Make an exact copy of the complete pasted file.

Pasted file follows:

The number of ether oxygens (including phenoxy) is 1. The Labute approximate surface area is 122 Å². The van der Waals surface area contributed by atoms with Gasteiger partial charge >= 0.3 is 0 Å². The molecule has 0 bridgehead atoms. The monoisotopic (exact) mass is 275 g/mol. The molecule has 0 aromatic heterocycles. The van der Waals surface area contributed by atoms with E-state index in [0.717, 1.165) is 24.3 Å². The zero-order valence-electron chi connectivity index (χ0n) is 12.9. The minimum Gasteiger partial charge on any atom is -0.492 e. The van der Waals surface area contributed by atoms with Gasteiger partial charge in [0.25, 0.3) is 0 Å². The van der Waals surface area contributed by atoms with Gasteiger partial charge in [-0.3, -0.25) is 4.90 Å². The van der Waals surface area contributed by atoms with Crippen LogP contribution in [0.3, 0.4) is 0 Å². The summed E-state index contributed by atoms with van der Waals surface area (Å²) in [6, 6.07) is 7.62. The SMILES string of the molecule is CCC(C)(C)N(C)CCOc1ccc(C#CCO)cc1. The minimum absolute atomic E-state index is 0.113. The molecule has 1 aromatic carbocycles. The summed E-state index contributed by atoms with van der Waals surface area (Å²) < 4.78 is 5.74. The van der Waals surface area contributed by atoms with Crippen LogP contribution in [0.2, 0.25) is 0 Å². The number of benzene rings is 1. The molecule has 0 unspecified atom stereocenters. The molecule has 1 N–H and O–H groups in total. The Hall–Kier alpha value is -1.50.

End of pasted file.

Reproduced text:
The number of ether oxygens (including phenoxy) is 1. The Labute approximate surface area is 122 Å². The van der Waals surface area contributed by atoms with Gasteiger partial charge >= 0.3 is 0 Å². The molecule has 0 bridgehead atoms. The monoisotopic (exact) mass is 275 g/mol. The molecule has 0 aromatic heterocycles. The van der Waals surface area contributed by atoms with E-state index in [0.717, 1.165) is 24.3 Å². The zero-order valence-electron chi connectivity index (χ0n) is 12.9. The minimum Gasteiger partial charge on any atom is -0.492 e. The van der Waals surface area contributed by atoms with Gasteiger partial charge in [0.25, 0.3) is 0 Å². The van der Waals surface area contributed by atoms with Gasteiger partial charge in [-0.3, -0.25) is 4.90 Å². The van der Waals surface area contributed by atoms with Crippen LogP contribution in [0.3, 0.4) is 0 Å². The summed E-state index contributed by atoms with van der Waals surface area (Å²) in [6, 6.07) is 7.62. The SMILES string of the molecule is CCC(C)(C)N(C)CCOc1ccc(C#CCO)cc1. The minimum absolute atomic E-state index is 0.113. The molecule has 1 aromatic carbocycles. The summed E-state index contributed by atoms with van der Waals surface area (Å²) < 4.78 is 5.74. The van der Waals surface area contributed by atoms with Crippen LogP contribution in [0.2, 0.25) is 0 Å². The number of benzene rings is 1. The molecule has 0 unspecified atom stereocenters. The molecule has 1 N–H and O–H groups in total. The Hall–Kier alpha value is -1.50.